While several continental regions on Earth are getting wetter, others are drying out not only in terms of precipitation but also measured by the increase or decrease in surface water, water stored in the soils, the plant root zone, and in groundwater. Observations, however, do not support a simple dry-gets-dryer and wet-gets-wetter logic and existing climate models fail to explain observed patterns of hydrological change sufficiently.
Project B04 within the CRC seeks to create land use map with detailed crop cover information and uncertainty quantification. For this we aim to use Bayesian statistical approaches to merge a broad range of input data (existing land use maps, official statistics, sample data). The map will provide a consistent and complete time series for Europe with an unprecedented combination of spatial resolution and crop coverage. Furthermore, we aim to develop a methodology that allows combining data driven models, such as deep learning methods applied to satellite imagery, with econometric land-use models considering economic and biophysical information. For combining these currently distinct approaches, techniques from the field of probabilistic programming shall be explored. Both activities are targeted to improve our knowledge of past land use (changes), which is crucial to model future land use and the implications for regional climate change within the cluster.
Staff working on the project B04:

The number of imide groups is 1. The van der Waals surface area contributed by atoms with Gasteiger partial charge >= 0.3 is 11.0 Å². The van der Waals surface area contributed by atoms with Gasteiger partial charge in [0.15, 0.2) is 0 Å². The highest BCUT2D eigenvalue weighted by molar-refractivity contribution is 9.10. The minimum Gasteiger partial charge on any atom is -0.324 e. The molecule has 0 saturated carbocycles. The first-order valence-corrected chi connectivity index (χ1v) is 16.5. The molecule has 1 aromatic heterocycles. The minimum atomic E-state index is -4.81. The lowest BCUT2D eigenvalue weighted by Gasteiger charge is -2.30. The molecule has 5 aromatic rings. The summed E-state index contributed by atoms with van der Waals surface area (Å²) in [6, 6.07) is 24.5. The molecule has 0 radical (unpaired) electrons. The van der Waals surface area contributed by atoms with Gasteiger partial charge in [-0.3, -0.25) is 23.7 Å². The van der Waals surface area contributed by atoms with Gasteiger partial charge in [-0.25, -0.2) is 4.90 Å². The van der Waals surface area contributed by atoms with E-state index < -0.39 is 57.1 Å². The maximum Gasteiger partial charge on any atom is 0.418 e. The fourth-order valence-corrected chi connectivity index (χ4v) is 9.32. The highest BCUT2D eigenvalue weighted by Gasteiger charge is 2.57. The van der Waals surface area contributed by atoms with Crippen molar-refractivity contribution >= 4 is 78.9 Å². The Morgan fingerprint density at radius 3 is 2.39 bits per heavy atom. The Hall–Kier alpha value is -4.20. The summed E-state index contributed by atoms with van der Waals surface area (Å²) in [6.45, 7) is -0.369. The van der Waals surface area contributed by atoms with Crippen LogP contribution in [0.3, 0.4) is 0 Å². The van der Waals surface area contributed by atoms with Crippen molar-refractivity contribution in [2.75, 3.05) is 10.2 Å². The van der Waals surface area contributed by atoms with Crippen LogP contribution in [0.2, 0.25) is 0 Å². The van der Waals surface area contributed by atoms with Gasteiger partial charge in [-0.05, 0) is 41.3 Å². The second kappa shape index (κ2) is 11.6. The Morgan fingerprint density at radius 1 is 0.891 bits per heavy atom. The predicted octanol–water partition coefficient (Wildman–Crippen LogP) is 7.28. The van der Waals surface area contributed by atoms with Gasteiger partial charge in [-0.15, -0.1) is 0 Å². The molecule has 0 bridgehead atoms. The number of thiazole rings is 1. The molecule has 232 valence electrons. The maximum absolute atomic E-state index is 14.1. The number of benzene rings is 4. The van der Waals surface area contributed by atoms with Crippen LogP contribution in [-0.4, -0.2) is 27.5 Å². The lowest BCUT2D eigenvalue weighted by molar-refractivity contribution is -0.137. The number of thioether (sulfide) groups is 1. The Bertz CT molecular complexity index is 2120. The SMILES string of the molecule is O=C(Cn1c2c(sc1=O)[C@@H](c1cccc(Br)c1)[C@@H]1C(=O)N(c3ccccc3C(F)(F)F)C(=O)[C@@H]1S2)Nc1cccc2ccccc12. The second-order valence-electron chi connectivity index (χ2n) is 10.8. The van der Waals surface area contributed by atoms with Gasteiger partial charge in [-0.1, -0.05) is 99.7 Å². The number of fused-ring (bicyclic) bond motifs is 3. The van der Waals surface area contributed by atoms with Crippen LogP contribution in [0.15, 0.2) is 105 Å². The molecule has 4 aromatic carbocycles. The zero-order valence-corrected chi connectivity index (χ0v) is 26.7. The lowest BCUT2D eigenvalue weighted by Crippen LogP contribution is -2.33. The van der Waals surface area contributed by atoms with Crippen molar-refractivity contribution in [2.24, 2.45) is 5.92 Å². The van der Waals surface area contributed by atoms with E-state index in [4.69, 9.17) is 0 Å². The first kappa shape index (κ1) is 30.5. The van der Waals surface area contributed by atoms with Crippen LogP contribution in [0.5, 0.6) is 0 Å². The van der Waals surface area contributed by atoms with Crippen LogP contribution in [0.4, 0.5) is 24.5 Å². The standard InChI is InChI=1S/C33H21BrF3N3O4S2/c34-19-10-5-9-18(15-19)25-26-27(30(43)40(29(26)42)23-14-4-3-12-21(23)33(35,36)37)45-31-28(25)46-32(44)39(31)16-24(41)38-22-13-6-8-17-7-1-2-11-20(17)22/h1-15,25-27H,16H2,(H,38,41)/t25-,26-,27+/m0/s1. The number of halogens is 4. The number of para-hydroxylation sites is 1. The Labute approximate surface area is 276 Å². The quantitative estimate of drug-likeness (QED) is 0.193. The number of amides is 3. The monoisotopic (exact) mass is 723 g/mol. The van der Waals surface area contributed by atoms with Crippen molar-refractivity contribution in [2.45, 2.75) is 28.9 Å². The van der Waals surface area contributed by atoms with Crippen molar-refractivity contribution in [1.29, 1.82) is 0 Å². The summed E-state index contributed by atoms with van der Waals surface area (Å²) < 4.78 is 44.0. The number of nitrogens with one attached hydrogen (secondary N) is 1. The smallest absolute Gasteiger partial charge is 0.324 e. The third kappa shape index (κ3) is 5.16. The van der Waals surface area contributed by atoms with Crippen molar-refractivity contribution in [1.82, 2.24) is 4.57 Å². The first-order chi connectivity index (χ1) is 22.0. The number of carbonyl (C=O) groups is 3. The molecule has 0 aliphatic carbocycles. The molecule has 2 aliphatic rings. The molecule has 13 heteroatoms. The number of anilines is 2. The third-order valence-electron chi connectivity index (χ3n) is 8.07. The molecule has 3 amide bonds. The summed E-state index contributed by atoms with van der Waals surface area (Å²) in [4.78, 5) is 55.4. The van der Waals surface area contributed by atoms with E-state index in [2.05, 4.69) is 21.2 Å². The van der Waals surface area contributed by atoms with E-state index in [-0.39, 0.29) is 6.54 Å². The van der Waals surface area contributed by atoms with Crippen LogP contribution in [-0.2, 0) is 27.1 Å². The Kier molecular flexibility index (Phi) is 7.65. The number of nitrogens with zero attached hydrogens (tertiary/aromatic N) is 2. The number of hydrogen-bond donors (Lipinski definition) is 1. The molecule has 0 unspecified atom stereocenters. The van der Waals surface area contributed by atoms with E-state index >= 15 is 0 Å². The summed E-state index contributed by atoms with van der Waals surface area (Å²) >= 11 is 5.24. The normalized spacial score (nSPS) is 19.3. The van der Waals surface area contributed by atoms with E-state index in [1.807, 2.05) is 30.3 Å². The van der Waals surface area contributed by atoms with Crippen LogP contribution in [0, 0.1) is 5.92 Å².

- Josef Baumer
Mind-Step, Modelling Individual Decisions to Support the European Policies Related to Agriculture
The 4-year Horizon 2020 project MIND-STEP (770747, 2019-2023) - Modelling Individual Decisions to Support the European Policies Related to Agriculture, funded by the EU, aims to improve exploitation of available agricultural and biophysical data and will include the individual decision making (IDM) unit in policy models.
Objectives of the project:
To develop a highly modular and customizable suite of Individual Decision Making (IDM) models focusing on behaviour of individual agents in the agricultural sector to better analyze impacts of policies To develop linkages between the new IDM models and current models used at the European Commission to improve the consistency and to broaden the scope of the analysis of policies To develop an integrated data framework to support analysis and monitoring of policies related to agriculture To apply the MIND STEP model toolbox to analyze regional and national policies and selected EU CAP reform options and global events affecting the IDM farming unit, working together with policymakers, farmers and other stakeholders To safeguard the governance and future exploitation of the MIND STEP model toolbox
John Helming, WUR, The Netherlands (coordinator) 11 partners from seven countries in Europe (The Netherlands, Germany, Austria, Italy, France, Spain, Norway and Hungary)
- Hugo Storm Work Package leader (WP4), Task Leader T4.5
More information on the MIND-STEP project can be found at its home page. mind-step.eu/partners/ubo
PhenoRob - DFG Cluster of Excellence
PhenoRob, Robotics and Phenotyping for Sustainable Crop Production